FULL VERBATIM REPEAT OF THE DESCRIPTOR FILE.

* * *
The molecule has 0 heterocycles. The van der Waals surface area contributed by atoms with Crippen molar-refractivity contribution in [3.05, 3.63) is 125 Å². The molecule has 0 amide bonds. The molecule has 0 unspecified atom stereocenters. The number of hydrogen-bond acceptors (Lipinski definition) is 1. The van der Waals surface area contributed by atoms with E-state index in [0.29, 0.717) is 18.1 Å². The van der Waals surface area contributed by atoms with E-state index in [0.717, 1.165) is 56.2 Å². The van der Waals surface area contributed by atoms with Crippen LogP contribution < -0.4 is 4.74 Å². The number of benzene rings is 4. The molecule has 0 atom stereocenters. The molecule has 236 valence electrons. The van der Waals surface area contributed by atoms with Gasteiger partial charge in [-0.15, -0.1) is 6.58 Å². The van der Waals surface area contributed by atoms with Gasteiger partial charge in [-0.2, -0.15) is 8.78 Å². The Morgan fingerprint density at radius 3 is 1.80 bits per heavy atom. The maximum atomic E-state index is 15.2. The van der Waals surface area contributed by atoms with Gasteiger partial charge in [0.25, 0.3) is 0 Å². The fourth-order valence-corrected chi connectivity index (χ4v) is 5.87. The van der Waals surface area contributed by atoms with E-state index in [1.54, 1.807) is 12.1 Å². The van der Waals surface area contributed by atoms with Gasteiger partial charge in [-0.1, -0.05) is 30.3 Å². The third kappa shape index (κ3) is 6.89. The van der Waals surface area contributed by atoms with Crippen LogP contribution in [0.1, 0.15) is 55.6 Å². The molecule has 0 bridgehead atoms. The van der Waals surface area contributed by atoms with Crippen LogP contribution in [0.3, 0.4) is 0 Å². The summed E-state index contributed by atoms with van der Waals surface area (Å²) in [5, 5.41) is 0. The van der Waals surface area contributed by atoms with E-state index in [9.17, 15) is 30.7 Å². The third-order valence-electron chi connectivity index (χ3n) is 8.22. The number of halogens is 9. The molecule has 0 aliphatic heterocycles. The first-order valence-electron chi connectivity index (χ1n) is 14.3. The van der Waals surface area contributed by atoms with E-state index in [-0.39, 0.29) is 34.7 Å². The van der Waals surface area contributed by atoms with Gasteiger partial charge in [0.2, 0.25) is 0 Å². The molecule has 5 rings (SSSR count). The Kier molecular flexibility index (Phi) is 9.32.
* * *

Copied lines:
The molecule has 0 heterocycles. The van der Waals surface area contributed by atoms with Crippen molar-refractivity contribution in [3.05, 3.63) is 125 Å². The molecule has 0 amide bonds. The molecule has 0 unspecified atom stereocenters. The number of hydrogen-bond acceptors (Lipinski definition) is 1. The van der Waals surface area contributed by atoms with E-state index in [0.29, 0.717) is 18.1 Å². The van der Waals surface area contributed by atoms with E-state index in [0.717, 1.165) is 56.2 Å². The van der Waals surface area contributed by atoms with Crippen LogP contribution < -0.4 is 4.74 Å². The number of benzene rings is 4. The molecule has 0 atom stereocenters. The molecule has 236 valence electrons. The van der Waals surface area contributed by atoms with Gasteiger partial charge in [-0.15, -0.1) is 6.58 Å². The van der Waals surface area contributed by atoms with Gasteiger partial charge in [-0.2, -0.15) is 8.78 Å². The Morgan fingerprint density at radius 3 is 1.80 bits per heavy atom. The maximum atomic E-state index is 15.2. The van der Waals surface area contributed by atoms with Gasteiger partial charge in [0.25, 0.3) is 0 Å². The fourth-order valence-corrected chi connectivity index (χ4v) is 5.87. The van der Waals surface area contributed by atoms with E-state index in [1.54, 1.807) is 12.1 Å². The van der Waals surface area contributed by atoms with Gasteiger partial charge in [-0.1, -0.05) is 30.3 Å². The third kappa shape index (κ3) is 6.89. The van der Waals surface area contributed by atoms with Crippen LogP contribution in [0.1, 0.15) is 55.6 Å². The molecule has 0 bridgehead atoms. The van der Waals surface area contributed by atoms with Crippen LogP contribution in [0.3, 0.4) is 0 Å². The summed E-state index contributed by atoms with van der Waals surface area (Å²) in [5, 5.41) is 0. The van der Waals surface area contributed by atoms with E-state index in [9.17, 15) is 30.7 Å². The third-order valence-electron chi connectivity index (χ3n) is 8.22. The number of halogens is 9. The molecule has 0 aliphatic heterocycles. The first-order valence-electron chi connectivity index (χ1n) is 14.3. The van der Waals surface area contributed by atoms with E-state index in [-0.39, 0.29) is 34.7 Å². The van der Waals surface area contributed by atoms with Gasteiger partial charge in [0.2, 0.25) is 0 Å². The molecule has 5 rings (SSSR count). The Kier molecular flexibility index (Phi) is 9.32.